Regional Characterization of Tokyo Metoropolitan area using a highly-dense seismic netwok(MeSO-net)

Tuesday, 16 December 2014
Naoshi Hirata1, Shigeki Nakagawa2, Shin'ichi Sakai1, Yannis Panayotopoulos1, Masahiro Ishikawa3, Takeo Ishibe4, Hisanori Kimura5 and Ryou Honda6, (1)Earthquake Research Institute, University of Tokyo, Tokyo, Japan, (2)University of Tokyo, Bunkyo-ku, Japan, (3)Yokohama National University, Yokohama, Japan, (4)Earthquake Research Institute, Yayoi, Bunkyo, Tokyo, Japan, (5)NIED National Research Institute for Earth Science and Disaster Prevention, Tsukuba, Japan, (6)Hot Springs Research Inst., Kanagawa, Japan
We have developed a dense seismic network, MeSO-net (Metropolitan Seismic Observation network), since 2007 in the greater Tokyo urban region under the Special Project for Earthquake Disaster Mitigation in Tokyo Metropolitan Area (FY2007-FY2011) and Special Project for Reducing Vulnerability for Urban Mega Earthquake Disasters (FY2012-FY2016)( Hirata et al., 2009). So far we have acquired more than 120TB continuous seismic data form MeSO-net which consists of about 300 seismic stations.

Using MeSO-net data, we obtain clear P- and S- wave velocity tomograms (Nakagawa et al., 2010) and Qp, Qs tomograms (Panayotopoulos et al., 2014) which show a clear image of Philippine Sea Plate (PSP) and PAcific Plate (PAP). A depth to the top of PSP, 20 to 30 km beneath northern part of Tokyo bay, is about 10 km shallower than previous estimates based on the distribution of seismicity (Ishida, 1992). This shallower plate geometry changes estimations of strong ground motion for seismic hazards analysis within the Tokyo region.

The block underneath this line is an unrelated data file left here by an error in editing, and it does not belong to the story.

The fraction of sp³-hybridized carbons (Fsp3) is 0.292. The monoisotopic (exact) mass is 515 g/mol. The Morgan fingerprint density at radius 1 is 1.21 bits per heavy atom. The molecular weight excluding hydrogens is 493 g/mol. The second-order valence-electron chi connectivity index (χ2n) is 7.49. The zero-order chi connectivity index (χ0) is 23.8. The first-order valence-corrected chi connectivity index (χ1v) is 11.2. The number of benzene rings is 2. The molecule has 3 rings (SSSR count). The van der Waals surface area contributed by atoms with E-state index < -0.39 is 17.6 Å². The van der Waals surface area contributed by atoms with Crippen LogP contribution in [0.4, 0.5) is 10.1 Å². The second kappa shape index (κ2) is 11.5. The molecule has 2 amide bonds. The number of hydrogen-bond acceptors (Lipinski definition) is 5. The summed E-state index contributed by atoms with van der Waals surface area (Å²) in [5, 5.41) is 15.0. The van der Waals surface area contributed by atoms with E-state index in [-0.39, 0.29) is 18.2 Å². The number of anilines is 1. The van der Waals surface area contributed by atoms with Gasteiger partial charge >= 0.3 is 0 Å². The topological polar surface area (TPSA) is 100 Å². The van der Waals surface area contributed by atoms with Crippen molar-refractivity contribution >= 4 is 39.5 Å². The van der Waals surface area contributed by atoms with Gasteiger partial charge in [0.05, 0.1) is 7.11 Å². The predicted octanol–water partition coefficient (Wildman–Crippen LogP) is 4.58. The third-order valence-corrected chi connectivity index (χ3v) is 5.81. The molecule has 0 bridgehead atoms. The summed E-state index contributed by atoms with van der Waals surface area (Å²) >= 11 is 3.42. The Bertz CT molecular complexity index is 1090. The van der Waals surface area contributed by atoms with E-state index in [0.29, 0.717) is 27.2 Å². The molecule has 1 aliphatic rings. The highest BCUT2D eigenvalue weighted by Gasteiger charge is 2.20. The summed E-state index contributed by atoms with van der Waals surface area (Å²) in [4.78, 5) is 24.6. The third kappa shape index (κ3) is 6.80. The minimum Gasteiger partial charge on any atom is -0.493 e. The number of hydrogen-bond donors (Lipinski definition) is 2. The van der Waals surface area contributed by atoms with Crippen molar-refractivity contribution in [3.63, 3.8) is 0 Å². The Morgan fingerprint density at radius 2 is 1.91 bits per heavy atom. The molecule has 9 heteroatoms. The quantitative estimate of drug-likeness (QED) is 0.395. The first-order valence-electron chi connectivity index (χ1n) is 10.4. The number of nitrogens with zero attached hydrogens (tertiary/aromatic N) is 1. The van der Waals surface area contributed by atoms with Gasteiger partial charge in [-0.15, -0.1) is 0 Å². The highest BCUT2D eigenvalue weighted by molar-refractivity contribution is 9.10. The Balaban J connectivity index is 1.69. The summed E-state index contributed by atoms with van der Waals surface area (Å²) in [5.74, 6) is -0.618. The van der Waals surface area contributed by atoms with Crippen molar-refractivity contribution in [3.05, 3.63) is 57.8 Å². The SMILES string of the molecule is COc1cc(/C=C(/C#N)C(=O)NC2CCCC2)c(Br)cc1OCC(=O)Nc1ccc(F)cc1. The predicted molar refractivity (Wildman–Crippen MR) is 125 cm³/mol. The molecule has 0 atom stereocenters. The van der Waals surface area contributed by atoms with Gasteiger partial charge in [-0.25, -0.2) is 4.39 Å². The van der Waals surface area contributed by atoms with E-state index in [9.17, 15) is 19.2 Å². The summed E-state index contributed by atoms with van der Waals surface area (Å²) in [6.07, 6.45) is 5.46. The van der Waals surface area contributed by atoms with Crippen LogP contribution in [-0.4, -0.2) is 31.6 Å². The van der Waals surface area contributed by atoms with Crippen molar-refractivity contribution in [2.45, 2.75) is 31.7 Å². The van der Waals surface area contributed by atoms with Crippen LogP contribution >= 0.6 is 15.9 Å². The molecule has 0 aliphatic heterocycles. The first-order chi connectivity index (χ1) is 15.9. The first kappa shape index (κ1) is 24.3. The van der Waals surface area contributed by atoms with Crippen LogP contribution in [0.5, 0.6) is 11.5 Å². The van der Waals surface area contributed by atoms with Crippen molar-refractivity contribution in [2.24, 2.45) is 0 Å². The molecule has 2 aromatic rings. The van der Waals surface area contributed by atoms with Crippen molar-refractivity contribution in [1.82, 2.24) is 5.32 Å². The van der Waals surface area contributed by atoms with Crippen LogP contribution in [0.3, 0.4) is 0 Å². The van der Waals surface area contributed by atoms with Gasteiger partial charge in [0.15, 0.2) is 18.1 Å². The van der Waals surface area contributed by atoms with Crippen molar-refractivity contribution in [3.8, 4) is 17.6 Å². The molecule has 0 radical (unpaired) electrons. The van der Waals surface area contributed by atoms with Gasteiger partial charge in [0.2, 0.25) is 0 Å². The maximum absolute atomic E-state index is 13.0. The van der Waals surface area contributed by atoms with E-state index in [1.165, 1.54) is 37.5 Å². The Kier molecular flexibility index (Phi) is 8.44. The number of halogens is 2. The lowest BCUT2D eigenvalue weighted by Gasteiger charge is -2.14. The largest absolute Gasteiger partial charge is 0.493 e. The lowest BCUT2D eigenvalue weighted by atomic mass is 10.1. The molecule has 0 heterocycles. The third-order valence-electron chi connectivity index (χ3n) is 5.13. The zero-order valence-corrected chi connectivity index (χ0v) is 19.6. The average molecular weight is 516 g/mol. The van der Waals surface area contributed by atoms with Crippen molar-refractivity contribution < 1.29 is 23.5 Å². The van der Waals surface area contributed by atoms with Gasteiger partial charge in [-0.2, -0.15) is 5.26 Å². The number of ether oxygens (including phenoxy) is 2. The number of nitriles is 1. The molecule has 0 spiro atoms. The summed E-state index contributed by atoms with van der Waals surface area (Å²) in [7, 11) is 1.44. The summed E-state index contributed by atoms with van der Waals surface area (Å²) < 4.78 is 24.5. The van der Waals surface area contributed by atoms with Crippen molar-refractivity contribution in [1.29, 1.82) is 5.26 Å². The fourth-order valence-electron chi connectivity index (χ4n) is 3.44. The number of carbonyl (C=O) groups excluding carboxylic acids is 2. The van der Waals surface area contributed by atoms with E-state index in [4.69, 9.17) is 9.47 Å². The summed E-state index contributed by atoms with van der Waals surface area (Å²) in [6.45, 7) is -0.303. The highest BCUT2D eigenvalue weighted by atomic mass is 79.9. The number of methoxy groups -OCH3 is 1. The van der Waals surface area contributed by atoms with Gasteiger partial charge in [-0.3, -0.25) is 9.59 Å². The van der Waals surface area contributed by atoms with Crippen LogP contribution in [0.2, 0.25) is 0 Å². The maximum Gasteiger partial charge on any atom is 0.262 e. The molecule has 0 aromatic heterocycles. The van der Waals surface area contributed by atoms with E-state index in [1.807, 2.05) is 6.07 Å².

Based on elastic wave velocities of rocks and minerals, we interpreted the tomographic images as petrologic images. Tomographic images revealed the presence of two stepwise velocity increase of the top layer of the subducting PSP slab. Because strength of the serpentinized peridotite is not large enough for brittle fracture, if the area is smaller than previously estimated, a possible area of the large thrust fault on the upper surface of PSP can be larger than previously thought.

Change of seismicity rate after the 2011 Tohoku-oki earthquake suggests change of stressing rate in greater Tokyo. Quantitative analysis of MeSO-net data shows significant increase of rate of earthquakes that have a fault orientation favorable to increasing Coulomb stress after the Tohoku-oki event.